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Women and Family Care

What to expect with a C-section delivery

Be sure to read about C-section recovery at the hospital.
The following steps will occur if you're having a C-section:

  • You'll sign the surgical consent form.
  • An IV will be placed to provide fluids, nourishment and medicines. It is generally removed about 24 hours after birth.
  • The upper edge of your pubic hair will be clipped.
  • A catheter will be placed into your bladder if your care provider orders it. The catheter keeps your bladder empty and out of the way during surgery. It is generally removed 18-24 hours after birth.
  • You are then transferred to an operating room in the Birthing Center. Seven to nine people are present to help perform your surgery and take care of your baby.
  • You will be given anesthesia, either an epidural, spinal, or general.
  • EKG pads will be placed on your chest to monitor your heart.
  • A blood pressure cuff will be placed on your arm to monitor your blood pressure.
  • An oxygen tube will be placed in your nose which gives your baby oxygen as well.
  • Your abdomen will be washed with antiseptic soap and draped with sterile sheets.
  • A protective curtain will be placed at your shoulders to prevent you and your labor partner from seeing the incisions made.
  • An incision will be made in your abdomen, either a bikini or midline incision.
  • An incision will be made in your uterus, either a bikini or midline incision.
  • Your physician will then puncture the amniotic sac and suction the fluid out.
  • Your physician will deliver your baby. Birth takes place about 10 minutes after your surgery starts and the protective curtain can be lowered so that you can see your baby and take pictures. Cameras and camcorders can be used though flashes are not allowed.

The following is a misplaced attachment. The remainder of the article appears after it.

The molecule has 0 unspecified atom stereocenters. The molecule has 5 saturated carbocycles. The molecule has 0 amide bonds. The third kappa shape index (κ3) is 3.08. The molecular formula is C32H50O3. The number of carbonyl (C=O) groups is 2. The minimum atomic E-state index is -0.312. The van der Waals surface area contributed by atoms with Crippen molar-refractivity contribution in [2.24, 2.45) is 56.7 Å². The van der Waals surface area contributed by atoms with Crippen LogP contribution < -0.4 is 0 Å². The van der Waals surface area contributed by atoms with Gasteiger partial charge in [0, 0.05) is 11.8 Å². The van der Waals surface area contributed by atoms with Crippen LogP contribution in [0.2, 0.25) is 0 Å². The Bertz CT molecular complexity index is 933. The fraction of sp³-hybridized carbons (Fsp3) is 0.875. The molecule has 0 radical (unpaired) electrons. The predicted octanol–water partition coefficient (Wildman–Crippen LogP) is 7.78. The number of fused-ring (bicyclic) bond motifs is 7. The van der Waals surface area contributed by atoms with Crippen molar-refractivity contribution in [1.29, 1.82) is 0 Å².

• Your placenta will be removed.
  • You will be given an Oxytocin drug by IV to help your uterus contract.
  • Your care team will repair the incisions. Stitches are used for the uterine incision and stitches or staples are used for the abdominal incision.
  • The removal of the placenta and the repair of incisions takes 30-60 minutes.

Baby care

Your baby will receive the same post-delivery care as a baby that is born vaginally. After spending a short time in the Operating Room, your baby will go to the nursery. Your support person may go with your baby, but he/she will not be allowed back in the operating room.

If your baby doesn't have any complications, your support person and your baby may join you in the recovery room.If the baby's doctor finds that your baby has special needs, he/she will need to go to the Neonatal Intensive Care Unit at PVH or the Special Care Unit at MCR. You, your support person and family will be allowed to visit and participate in your baby's care.

Recovery room

You will be transferred to the recovery room and remain there for about two hours for post-operative care.. You will be monitored and given medication for pain and nausea as needed. Your support person, your baby's siblings, and possibly your baby may be present in the recovery room.

We encourage you to breast-feed and hold your baby skin-to-skin when your baby is present. Once you are stable, you will be transferred to your postpartum recovery room. Rooming-in with your baby may begin when you transfer to your postpartum room. The average hospital stay for a C-section is usually three to four days.

Be sure to read about C-section recovery at the hospital.

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